Industrial Revolution Robert Owen Analysis

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During the 19th century, machinery made its way into European society. It transformed the lives of European citizens and this period of time was known as the Industrial Revolution. The Industrial Revolution enriched Europe 's economy and expanded its wealth; however, this did not come without consequence. While Europe became industrialized, the quality of life diminished. The industrial factories polluted the environment and intoxicated citizens. This drastically decreased life expectancy in urbanized cities. The factories also had social consequences in terms of their labour. While factories incorporated both workers and machinery, workers were treated poorly and machines were treated with utmost care. Robert Owen, a manager of a cotton mill…show more content…
During the Industrial Revolution, many managers of factories did not pay their workers decent wages as they did not see value or worth within them. They believed that they would lose profit by paying decent wages to workers, but Owen 's cotton mill contradicted this. He explained that human labour is just as important as machinery, even calling them living machinery in his speech. He began by discussing the concept about being "conscious of [the workers '] real value" (Owen, 320). Owen believed that workers should not be considered inferior to machinery, but rather they should be viewed as equal counterparts to one another. He viewed both machines and human labour to be "a system composed of many parts" (Owen, 320), and as a manager, he knew it was his duty to make sure everything ran smoothly, not just the machines. Through being acceptant of the workers, Owen stated that this would lead to the discovery that workers can "be easily trained and directed to procure a large increase of pecuniary gain" (Owen, 320). This would also lead to a high sense of self-gratitude and satisfaction. Owen expanded this theory by mentioning that without human labour, machinery could not be operated and without workers, the economical output of machinery could not be made. As a result, there would be no profitable gain.…show more content…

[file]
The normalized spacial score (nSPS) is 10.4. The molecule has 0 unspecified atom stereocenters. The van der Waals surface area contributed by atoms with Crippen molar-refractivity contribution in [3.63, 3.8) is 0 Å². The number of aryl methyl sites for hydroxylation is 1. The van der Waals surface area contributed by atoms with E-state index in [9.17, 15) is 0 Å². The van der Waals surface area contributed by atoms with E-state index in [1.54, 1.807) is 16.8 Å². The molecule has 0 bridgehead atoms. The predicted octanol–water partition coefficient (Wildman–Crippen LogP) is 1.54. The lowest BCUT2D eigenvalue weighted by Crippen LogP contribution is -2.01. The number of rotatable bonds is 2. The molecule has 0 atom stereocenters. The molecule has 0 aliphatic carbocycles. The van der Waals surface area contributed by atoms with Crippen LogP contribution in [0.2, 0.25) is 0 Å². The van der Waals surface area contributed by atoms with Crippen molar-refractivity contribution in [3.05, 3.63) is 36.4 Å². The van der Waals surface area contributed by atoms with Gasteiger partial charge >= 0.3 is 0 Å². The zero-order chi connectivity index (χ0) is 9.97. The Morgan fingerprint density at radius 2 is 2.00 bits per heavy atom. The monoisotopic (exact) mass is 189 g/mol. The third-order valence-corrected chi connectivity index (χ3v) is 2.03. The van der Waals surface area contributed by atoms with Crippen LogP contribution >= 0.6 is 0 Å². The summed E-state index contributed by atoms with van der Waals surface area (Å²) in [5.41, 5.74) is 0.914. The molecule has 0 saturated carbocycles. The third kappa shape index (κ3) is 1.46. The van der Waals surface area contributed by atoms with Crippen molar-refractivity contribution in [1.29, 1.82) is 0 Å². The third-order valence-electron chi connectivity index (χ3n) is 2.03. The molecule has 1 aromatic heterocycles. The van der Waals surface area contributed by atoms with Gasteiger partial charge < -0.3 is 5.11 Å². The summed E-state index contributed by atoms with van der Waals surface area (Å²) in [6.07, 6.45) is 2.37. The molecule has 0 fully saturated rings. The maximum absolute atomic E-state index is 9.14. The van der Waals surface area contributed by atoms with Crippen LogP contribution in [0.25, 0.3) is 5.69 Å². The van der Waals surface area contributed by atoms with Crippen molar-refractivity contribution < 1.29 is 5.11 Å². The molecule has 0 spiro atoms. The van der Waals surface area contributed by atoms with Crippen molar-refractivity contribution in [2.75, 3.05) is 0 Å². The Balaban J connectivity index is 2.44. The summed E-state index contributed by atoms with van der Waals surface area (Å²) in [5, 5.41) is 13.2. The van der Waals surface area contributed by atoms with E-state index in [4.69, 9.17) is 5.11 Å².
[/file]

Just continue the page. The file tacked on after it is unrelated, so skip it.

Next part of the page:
The superiority of machinery was exaggerated when compared to the social costs of the unfair treatment of workers, but through Owen 's "A New View of Society", it shined a light to recognize the moral issues of worker standards during the Industrial Revolution. Owen mentioned that workers are "far more wonderfully constructed" (Owen, 320) than machines and he proved in his speech how workers can be more than meets the eye. Human labour are more beneficial than machinery through better capital gain and revenue, unity on a social scale, and creative methods on completing
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